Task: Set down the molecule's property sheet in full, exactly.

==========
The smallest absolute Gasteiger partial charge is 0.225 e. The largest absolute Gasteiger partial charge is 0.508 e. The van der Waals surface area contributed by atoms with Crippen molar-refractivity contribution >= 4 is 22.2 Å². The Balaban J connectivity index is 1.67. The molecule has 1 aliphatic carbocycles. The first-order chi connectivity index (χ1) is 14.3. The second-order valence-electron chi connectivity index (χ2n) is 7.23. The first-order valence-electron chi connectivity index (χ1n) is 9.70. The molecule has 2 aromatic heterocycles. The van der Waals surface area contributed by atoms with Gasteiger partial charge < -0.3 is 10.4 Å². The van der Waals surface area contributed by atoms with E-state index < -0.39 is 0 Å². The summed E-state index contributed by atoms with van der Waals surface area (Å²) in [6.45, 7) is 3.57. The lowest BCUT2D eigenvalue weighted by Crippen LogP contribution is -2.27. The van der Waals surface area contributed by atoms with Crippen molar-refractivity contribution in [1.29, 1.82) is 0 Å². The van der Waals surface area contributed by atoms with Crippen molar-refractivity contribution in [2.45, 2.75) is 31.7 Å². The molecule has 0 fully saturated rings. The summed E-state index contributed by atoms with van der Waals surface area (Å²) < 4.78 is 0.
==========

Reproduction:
The smallest absolute Gasteiger partial charge is 0.225 e. The largest absolute Gasteiger partial charge is 0.508 e. The van der Waals surface area contributed by atoms with Crippen molar-refractivity contribution >= 4 is 22.2 Å². The Balaban J connectivity index is 1.67. The molecule has 1 aliphatic carbocycles. The first-order chi connectivity index (χ1) is 14.3. The second-order valence-electron chi connectivity index (χ2n) is 7.23. The first-order valence-electron chi connectivity index (χ1n) is 9.70. The molecule has 2 aromatic heterocycles. The van der Waals surface area contributed by atoms with Gasteiger partial charge < -0.3 is 10.4 Å². The van der Waals surface area contributed by atoms with E-state index < -0.39 is 0 Å². The summed E-state index contributed by atoms with van der Waals surface area (Å²) in [6.45, 7) is 3.57. The lowest BCUT2D eigenvalue weighted by Crippen LogP contribution is -2.27. The van der Waals surface area contributed by atoms with Crippen molar-refractivity contribution in [1.29, 1.82) is 0 Å². The van der Waals surface area contributed by atoms with Crippen molar-refractivity contribution in [2.45, 2.75) is 31.7 Å². The molecule has 0 fully saturated rings. The summed E-state index contributed by atoms with van der Waals surface area (Å²) < 4.78 is 0.